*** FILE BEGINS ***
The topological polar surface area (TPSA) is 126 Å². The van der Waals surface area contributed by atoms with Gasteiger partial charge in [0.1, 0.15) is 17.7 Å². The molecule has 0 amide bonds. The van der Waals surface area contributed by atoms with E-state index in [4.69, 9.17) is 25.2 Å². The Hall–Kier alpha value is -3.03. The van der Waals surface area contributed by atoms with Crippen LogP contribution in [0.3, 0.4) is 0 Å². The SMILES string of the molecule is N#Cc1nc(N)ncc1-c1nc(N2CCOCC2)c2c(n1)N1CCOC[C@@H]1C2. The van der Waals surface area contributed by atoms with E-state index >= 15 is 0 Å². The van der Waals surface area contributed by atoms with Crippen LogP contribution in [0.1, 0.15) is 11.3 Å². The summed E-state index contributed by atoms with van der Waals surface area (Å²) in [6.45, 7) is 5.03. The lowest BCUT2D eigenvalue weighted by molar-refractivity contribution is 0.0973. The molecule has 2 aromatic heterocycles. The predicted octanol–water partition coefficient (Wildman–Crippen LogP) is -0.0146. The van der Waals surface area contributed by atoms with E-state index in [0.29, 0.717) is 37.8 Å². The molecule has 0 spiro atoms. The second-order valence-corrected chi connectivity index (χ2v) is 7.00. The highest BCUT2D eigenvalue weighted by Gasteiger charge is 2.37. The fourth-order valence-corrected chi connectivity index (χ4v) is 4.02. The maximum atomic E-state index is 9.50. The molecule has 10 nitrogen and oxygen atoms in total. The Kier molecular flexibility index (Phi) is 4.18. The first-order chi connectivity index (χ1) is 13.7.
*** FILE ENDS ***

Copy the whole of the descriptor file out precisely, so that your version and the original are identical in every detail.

The topological polar surface area (TPSA) is 126 Å². The van der Waals surface area contributed by atoms with Gasteiger partial charge in [0.1, 0.15) is 17.7 Å². The molecule has 0 amide bonds. The van der Waals surface area contributed by atoms with E-state index in [4.69, 9.17) is 25.2 Å². The Hall–Kier alpha value is -3.03. The van der Waals surface area contributed by atoms with Crippen LogP contribution in [0.3, 0.4) is 0 Å². The SMILES string of the molecule is N#Cc1nc(N)ncc1-c1nc(N2CCOCC2)c2c(n1)N1CCOC[C@@H]1C2. The van der Waals surface area contributed by atoms with E-state index >= 15 is 0 Å². The van der Waals surface area contributed by atoms with Crippen LogP contribution in [0.1, 0.15) is 11.3 Å². The summed E-state index contributed by atoms with van der Waals surface area (Å²) in [6.45, 7) is 5.03. The lowest BCUT2D eigenvalue weighted by molar-refractivity contribution is 0.0973. The molecule has 2 aromatic heterocycles. The predicted octanol–water partition coefficient (Wildman–Crippen LogP) is -0.0146. The van der Waals surface area contributed by atoms with E-state index in [0.29, 0.717) is 37.8 Å². The molecule has 0 spiro atoms. The second-order valence-corrected chi connectivity index (χ2v) is 7.00. The highest BCUT2D eigenvalue weighted by Gasteiger charge is 2.37. The fourth-order valence-corrected chi connectivity index (χ4v) is 4.02. The maximum atomic E-state index is 9.50. The molecule has 10 nitrogen and oxygen atoms in total. The Kier molecular flexibility index (Phi) is 4.18. The first-order chi connectivity index (χ1) is 13.7.